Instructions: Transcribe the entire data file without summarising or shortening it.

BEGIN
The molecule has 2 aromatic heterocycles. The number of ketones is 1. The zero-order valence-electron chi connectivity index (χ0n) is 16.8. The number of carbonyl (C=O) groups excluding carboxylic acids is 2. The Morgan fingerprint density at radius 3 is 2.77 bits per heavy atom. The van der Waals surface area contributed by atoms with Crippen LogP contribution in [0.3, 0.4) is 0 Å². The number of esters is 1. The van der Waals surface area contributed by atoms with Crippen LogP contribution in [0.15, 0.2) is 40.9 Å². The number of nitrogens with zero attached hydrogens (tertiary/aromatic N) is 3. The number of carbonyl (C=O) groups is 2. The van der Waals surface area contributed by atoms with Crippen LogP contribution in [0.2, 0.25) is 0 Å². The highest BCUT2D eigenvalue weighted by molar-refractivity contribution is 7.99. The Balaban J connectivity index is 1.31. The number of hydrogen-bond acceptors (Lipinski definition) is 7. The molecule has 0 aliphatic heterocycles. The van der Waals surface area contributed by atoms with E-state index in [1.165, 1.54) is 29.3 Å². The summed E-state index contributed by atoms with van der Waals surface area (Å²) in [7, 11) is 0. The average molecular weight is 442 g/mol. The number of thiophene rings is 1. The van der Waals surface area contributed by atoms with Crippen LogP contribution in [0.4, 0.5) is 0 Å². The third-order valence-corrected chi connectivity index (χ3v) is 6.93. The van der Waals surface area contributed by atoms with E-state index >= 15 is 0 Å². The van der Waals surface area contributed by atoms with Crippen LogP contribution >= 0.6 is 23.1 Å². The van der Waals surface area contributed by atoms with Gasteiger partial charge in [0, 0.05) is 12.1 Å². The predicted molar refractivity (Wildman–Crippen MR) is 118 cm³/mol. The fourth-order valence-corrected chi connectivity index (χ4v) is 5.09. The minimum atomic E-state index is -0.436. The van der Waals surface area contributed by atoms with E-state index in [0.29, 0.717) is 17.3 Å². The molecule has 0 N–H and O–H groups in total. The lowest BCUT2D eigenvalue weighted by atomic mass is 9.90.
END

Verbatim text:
The molecule has 2 aromatic heterocycles. The number of ketones is 1. The zero-order valence-electron chi connectivity index (χ0n) is 16.8. The number of carbonyl (C=O) groups excluding carboxylic acids is 2. The Morgan fingerprint density at radius 3 is 2.77 bits per heavy atom. The van der Waals surface area contributed by atoms with Crippen LogP contribution in [0.3, 0.4) is 0 Å². The number of esters is 1. The van der Waals surface area contributed by atoms with Crippen LogP contribution in [0.15, 0.2) is 40.9 Å². The number of nitrogens with zero attached hydrogens (tertiary/aromatic N) is 3. The number of carbonyl (C=O) groups is 2. The van der Waals surface area contributed by atoms with Crippen LogP contribution in [0.2, 0.25) is 0 Å². The highest BCUT2D eigenvalue weighted by molar-refractivity contribution is 7.99. The Balaban J connectivity index is 1.31. The number of hydrogen-bond acceptors (Lipinski definition) is 7. The molecule has 0 aliphatic heterocycles. The van der Waals surface area contributed by atoms with E-state index in [1.165, 1.54) is 29.3 Å². The summed E-state index contributed by atoms with van der Waals surface area (Å²) in [7, 11) is 0. The average molecular weight is 442 g/mol. The number of thiophene rings is 1. The van der Waals surface area contributed by atoms with Crippen LogP contribution in [0.4, 0.5) is 0 Å². The third-order valence-corrected chi connectivity index (χ3v) is 6.93. The van der Waals surface area contributed by atoms with E-state index >= 15 is 0 Å². The van der Waals surface area contributed by atoms with Crippen LogP contribution >= 0.6 is 23.1 Å². The van der Waals surface area contributed by atoms with Gasteiger partial charge in [0, 0.05) is 12.1 Å². The predicted molar refractivity (Wildman–Crippen MR) is 118 cm³/mol. The fourth-order valence-corrected chi connectivity index (χ4v) is 5.09. The minimum atomic E-state index is -0.436. The van der Waals surface area contributed by atoms with E-state index in [0.29, 0.717) is 17.3 Å². The molecule has 0 N–H and O–H groups in total. The lowest BCUT2D eigenvalue weighted by atomic mass is 9.90.